As the Batman supervillain Bane in 2012’s The Dark Knight Rises, Tom Hardy hid mostly behind a mask and muddled voice, to mixed reviews at best. So why not try another comic book baddie and get above-the-title billing this time? Jumping from the DC world to Venom, an attempt by Sony to launch its brand of characters in the Marvel Cinematic Universe, Hardy takes on conflicted soul Eddie Brock, a San Francisco-based investigative reporter who meets his alter ego when a gooey alien lifeform successfully invades his body and creates Venom, a yin to his yang and partner in crime and grime.

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As I say in my video review above, Venom turned up before in 2007’s Spider Man 3, with Topher Grace taking up the villainous role, though it didn’t make a huge impression. This time it’s an all-out attempt to make a darker Marvel character the center of his own film, superheroics be damned. I didn’t find this take on Venom all that evil, and in fact it comes off more as a comedy act between Brock and Venom, who barks instructions and offers advice from the inside once the film hits its groove.

It all starts with a rocket crash-landing in Malaysia that carries a creepy goo alien that soon becomes the subject of experiments in the Marin County lab of Carlton Drake (Riz Ahmed). He’s a tech genius with ambitious plans to merge aliens and humans to create a sort of super form of intelligence, or so it seems. Brock loses his TV job after a disastrous interview in which he insults Drake on the air, sending the complicated reporter on a downward spiral. He does have a plan to expose Drake’s operation with the help of an inside source (Jenny Slate), who gives him the secret info and confirmation of these experiments that start with rabbits but leads to failed attempts with human guinea pigs who die in the process. But Brock is the one who connects with his inner alien, and it’s off to the races as he tries to stop all of this before it’s too late.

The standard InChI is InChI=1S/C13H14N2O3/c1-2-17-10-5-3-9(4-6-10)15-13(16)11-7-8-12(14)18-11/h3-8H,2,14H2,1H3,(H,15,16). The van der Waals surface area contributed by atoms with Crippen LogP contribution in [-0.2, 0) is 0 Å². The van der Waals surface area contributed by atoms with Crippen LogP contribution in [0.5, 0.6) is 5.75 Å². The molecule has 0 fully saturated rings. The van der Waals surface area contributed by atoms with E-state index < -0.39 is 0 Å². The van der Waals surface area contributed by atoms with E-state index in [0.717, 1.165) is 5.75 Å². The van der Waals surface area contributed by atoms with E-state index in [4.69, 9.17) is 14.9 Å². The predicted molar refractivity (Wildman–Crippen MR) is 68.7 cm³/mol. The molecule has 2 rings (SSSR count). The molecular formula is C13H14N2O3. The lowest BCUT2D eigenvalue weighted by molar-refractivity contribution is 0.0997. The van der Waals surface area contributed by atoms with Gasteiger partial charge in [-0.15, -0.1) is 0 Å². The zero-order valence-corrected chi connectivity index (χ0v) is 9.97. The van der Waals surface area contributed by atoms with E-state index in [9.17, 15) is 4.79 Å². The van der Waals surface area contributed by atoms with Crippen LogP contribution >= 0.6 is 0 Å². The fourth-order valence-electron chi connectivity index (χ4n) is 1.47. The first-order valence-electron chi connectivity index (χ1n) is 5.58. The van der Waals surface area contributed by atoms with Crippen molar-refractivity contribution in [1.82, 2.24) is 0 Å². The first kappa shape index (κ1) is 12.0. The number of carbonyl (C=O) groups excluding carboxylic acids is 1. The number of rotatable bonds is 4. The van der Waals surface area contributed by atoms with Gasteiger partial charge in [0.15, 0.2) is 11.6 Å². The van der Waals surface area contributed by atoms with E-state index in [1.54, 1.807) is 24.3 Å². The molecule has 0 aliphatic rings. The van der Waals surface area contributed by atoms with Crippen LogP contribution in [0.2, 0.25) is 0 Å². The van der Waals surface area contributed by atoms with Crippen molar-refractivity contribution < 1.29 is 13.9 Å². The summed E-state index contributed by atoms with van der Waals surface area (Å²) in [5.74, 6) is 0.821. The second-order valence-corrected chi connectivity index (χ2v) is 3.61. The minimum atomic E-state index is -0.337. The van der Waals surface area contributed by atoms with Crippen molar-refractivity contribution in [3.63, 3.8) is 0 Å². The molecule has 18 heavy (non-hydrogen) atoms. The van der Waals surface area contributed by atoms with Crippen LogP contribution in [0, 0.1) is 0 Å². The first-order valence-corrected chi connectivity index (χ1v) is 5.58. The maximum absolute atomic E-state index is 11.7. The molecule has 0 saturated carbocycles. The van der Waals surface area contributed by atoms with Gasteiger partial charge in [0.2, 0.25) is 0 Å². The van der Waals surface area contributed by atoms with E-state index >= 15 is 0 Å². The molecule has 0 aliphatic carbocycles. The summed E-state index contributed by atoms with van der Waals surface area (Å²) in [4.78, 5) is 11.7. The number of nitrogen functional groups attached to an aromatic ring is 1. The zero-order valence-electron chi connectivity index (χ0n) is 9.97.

In some odd ways I kept thinking of the 1980s Steve Martin comedy All of Me, in which the personality of Lily Tomlin’s character is ingested into Martin’s body, controlling his every movement. That was a different premise, of course, but there are echoes of it here as Brock/Venom almost becomes its own comedy act. In order to make this all palatable to audiences, Brock insists that the ugly Venom resist many of his worst impulses and only emerge to bite off heads of bad people, not good. In that sense this film, directed by Ruben Fleischer and penned by a gaggle of screenwriters, is trying to have it both ways by putting a so-called villain as its star but making him a force against evil, or at least his definition of it. It’s Dr. Jekyll and Mr. Hyde-lite.

This largely is Hardy’s show and he’s amusing as far as it goes, but he’s stuck in minor Marvel here — a movie that can’t settle on the right tone. Michelle Williams turns up as his fiancée but soon becomes his ex-fiancée when she accuses him of costing her a job. She’s underused, as are Slate and even Ahmed, who has to stand in as the actual villain of the piece. Special effects are excellent as you might expect, and if you are wondering when the credited appearance of Woody Harrelson happens, you will have to wait until a third of the way through the end credits. A sequel obviously is being set up here, but I won’t offer more in the way of spoilers. Stick around until the very end for an extended preview of Sony’s animated holiday attraction Spider-Man: Into the Spider Verse. That looks very cool.

Producers on Venom are Avi Arad, Matt Tolmach and Amy Pascal. Stan Lee is an executive producer and has a larger cameo this time around to continue the tradition of Lee sightings in these movies. Sony opens the Columbia Pictures release Friday.

Do you plan to see Venom? Let us know what you think.